101 total views, 2 views today
The election of the next leader of South Africa’s ruling African National Congress looks set to be a two-horse race.
Nkosazana Dlamini-Zuma, the former chairperson of the African Union Commission, has an early edge in the battle to take over the helm of the party from her ex-husband President Jacob Zuma at its December national conference, according to 11 of 26 analysts surveyed by Bloomberg on February 13 and 14.
Ten put Deputy President Cyril Ramaphosa ahead, and five said the contest was too close to call or it was too early to select a frontrunner. The survey sought the views of politics professors and lecturers from 10 South African universities, country risk advisers and research-group analysts.
“I doubt if there will be a third horse,” said Tinyiko Maluleke, a political analyst at the University of Pretoria, who added it was too soon to predict who would win. While ANC tradition should dictate that Ramaphosa succeeds Zuma, there is a strong move within the 105-year-old party to appoint its first woman leader, he said.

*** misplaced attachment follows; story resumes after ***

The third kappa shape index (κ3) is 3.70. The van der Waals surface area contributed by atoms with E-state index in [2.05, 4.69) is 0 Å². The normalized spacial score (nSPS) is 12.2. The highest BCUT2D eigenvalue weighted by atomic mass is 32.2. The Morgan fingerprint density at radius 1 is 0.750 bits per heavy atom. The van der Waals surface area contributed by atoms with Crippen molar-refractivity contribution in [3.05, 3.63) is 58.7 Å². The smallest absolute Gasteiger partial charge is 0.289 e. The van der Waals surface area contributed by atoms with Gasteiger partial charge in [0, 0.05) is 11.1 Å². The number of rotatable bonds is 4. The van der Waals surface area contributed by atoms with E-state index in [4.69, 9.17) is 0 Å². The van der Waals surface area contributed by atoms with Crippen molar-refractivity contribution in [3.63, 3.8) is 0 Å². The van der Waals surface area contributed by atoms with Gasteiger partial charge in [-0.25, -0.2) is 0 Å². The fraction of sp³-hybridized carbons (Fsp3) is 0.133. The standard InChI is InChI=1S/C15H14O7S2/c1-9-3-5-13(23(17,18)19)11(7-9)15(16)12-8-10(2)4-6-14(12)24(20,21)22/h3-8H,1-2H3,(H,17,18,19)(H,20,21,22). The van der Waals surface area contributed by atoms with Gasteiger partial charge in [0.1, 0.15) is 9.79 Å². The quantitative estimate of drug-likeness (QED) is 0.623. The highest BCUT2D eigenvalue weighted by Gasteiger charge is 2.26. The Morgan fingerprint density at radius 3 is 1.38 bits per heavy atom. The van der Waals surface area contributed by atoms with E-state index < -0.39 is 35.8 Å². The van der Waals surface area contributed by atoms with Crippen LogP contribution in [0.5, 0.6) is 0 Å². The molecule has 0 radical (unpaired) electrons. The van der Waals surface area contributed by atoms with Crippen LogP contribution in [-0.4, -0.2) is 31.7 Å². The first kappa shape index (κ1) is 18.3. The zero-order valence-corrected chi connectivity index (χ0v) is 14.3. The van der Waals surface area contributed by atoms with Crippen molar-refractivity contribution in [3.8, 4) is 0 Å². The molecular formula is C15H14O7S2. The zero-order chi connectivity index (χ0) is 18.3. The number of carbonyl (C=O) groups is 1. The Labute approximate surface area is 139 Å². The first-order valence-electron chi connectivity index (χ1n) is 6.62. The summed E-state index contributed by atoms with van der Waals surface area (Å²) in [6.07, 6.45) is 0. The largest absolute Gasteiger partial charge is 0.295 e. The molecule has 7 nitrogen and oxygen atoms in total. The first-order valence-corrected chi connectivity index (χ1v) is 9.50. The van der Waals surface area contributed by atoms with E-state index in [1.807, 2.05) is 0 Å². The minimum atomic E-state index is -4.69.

With the ANC continuing to dominate South African politics almost 23 years after it came to power in the nation’s first multiracial elections, the party’s next leader will probably replace Zuma, 74, as the nation’s president when his second and final term ends in 2019. Dlamini-Zuma has the backing of the ANC’s women’s league, while the Congress of South African Trade Unions, the country’s largest labour group and a close ANC ally, supports Ramaphosa.
No-one has formally declared that they are running for the position, in line with ANC policy. Local media has reported that Baleka Mbete, the speaker of Parliament, and Zweli Mkhize, the ANC’s treasurer-general, may also be among the possible contenders.
Dlamini-Zuma, 68, qualified as a medical doctor, and served as minister of health, foreign affairs and home affairs before being elected to head the AU Commission in 2012.
Ramaphosa, 64, is a lawyer who co-founded the National Union of Mineworkers, helped negotiate a peaceful end to apartheid and led the drafting of South Africa’s first democratic constitution. He lost out to Thabo Mbeki in the contest to succeed Nelson Mandela as president in 1999 and went into business, amassing a fortune before returning to full-time politics in 2012 when he became ANC deputy president.
It’s even trickier to predict who the ANC will choose as its next deputy leader, according to the survey. Five analysts identified Mkhize as the frontrunner for the deputy post as Mkhize, three picked David Mabuza, the premier of the eastern Mpumalanga province, and two named Ace Magashule, the premier of the central Free State province. The rest said they didn’t know or declined to say who they thought was leading.